Former Gladstone Associate Vice-Chancellor professor Owen Nevin
Former Gladstone Associate Vice-Chancellor professor Owen Nevin

‘Great leader’ says goodbye: Human side of Uni’s restructure

Professor Owen Nevin has been on the winning and losing side of a university restructure.

He arrived in Gladstone during the peak of the LNG boom and described the transition from living in the north of England as the head of the National School of Forestry as "extreme".

"I took over the campus leadership in a campus restructure in 2012 and I've handed it over in a restructure in 2020," he said.

The former Gladstone ­associate vice-chancellor accepted a redundancy package as part of Central Queensland University's response to the coronavirus pandemic's impact on higher education.

Based on finances and student numbers, he said there was "abundant indication" change was coming.

"Once you recognise that, it's just a case of what that change brings," he said.

The redundancy resulted in a shift in Prof Nevin's life to which he was unaccustomed.

"My life up until this point has been a progression through either being a student or being part of the training of students," he said.

Gladstone's only university has gone through a considerable transformation over the past eight years.

Prof Nevin remembers pioneering projects that have strengthened the university's role in the community.

Social innovation projects have targeted sheltered accommodation and a focus on the link between vocational training and higher education culminated in a new Trades Training Centre at the Marina campus.

He said the university's role in Gladstone was "not about building a prison" to keep young people in the region but opening their eyes to opportunities and drawing on advantages for disciplines such as engineering and marine science.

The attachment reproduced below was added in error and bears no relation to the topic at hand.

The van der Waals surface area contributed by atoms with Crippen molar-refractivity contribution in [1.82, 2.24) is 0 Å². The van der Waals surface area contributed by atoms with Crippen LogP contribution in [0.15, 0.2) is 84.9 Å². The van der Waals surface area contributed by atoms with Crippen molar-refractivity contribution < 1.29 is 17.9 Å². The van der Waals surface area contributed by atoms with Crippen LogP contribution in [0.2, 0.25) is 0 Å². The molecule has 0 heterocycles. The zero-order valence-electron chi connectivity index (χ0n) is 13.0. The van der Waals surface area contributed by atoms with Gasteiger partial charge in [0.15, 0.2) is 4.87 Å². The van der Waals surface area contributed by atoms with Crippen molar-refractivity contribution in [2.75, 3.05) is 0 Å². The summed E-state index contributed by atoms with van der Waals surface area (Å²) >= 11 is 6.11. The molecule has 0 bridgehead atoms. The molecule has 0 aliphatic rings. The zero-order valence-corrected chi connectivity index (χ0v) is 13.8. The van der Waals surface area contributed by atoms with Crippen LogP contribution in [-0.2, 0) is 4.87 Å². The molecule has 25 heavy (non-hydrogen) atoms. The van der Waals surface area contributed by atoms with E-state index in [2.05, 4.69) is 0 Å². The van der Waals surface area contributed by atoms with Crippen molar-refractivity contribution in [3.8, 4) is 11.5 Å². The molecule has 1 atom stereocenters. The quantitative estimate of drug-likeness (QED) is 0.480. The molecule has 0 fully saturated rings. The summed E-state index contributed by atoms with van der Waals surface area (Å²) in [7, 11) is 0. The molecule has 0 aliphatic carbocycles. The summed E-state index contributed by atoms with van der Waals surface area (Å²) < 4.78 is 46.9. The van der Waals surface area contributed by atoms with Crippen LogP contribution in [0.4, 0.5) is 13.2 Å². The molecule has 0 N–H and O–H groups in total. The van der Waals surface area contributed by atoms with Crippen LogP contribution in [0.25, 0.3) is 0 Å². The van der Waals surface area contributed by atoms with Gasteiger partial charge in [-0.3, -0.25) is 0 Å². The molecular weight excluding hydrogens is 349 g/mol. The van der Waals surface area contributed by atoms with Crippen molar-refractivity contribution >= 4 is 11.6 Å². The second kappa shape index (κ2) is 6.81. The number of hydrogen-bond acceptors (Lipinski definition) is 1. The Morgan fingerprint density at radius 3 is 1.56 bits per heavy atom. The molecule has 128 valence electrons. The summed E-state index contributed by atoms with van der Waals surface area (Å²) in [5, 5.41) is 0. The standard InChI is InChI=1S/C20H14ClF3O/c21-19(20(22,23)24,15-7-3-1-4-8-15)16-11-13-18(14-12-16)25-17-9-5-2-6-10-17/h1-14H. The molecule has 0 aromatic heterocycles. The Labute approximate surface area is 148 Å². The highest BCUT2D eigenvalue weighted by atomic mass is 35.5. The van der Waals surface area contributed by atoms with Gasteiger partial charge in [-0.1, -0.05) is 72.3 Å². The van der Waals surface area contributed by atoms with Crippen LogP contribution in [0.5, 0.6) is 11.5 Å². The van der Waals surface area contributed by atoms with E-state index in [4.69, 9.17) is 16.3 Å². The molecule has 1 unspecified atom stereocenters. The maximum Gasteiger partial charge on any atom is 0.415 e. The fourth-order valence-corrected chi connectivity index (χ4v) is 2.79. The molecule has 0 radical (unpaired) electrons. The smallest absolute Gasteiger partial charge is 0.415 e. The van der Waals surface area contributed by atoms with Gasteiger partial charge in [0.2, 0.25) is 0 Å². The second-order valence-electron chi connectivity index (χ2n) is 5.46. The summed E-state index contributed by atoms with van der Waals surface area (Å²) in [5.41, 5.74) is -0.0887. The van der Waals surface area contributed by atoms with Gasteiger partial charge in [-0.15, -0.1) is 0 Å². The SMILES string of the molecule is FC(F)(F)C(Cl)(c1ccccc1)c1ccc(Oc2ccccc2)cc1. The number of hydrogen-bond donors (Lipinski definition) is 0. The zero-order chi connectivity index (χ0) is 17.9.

"The place really adds incredible value to the university and the university adds incredible value to the place," he said.

CQUniversity vice-chancellor Professor Nick Klomp said Prof Nevin would be missed by his colleagues in Gladstone and across Australia.

"We are extremely grateful for Owen's contribution to the university and the region, including his instrumental involvement in developing the new trades training facility on the Gladstone Marina campus and the work he did to help facilitate the establishment of the Coastal Marine Ecosystems Research Centre," Prof Klomp said.

"Owen has always put the university and the Gladstone region first. That's what made him a great leader.

"I am sure students will miss his presence on the ­campus."

Given the limited opportunities for a leadership position at universities in Central Queensland, Prof Nevin said if he did look for a similar position it would mean leaving Gladstone.

"But if I move away from a university role there are opportunities in this region, it is a beautiful place to live with great people," he said.

"For now, we're here, we're pondering options and we'll see what comes along."

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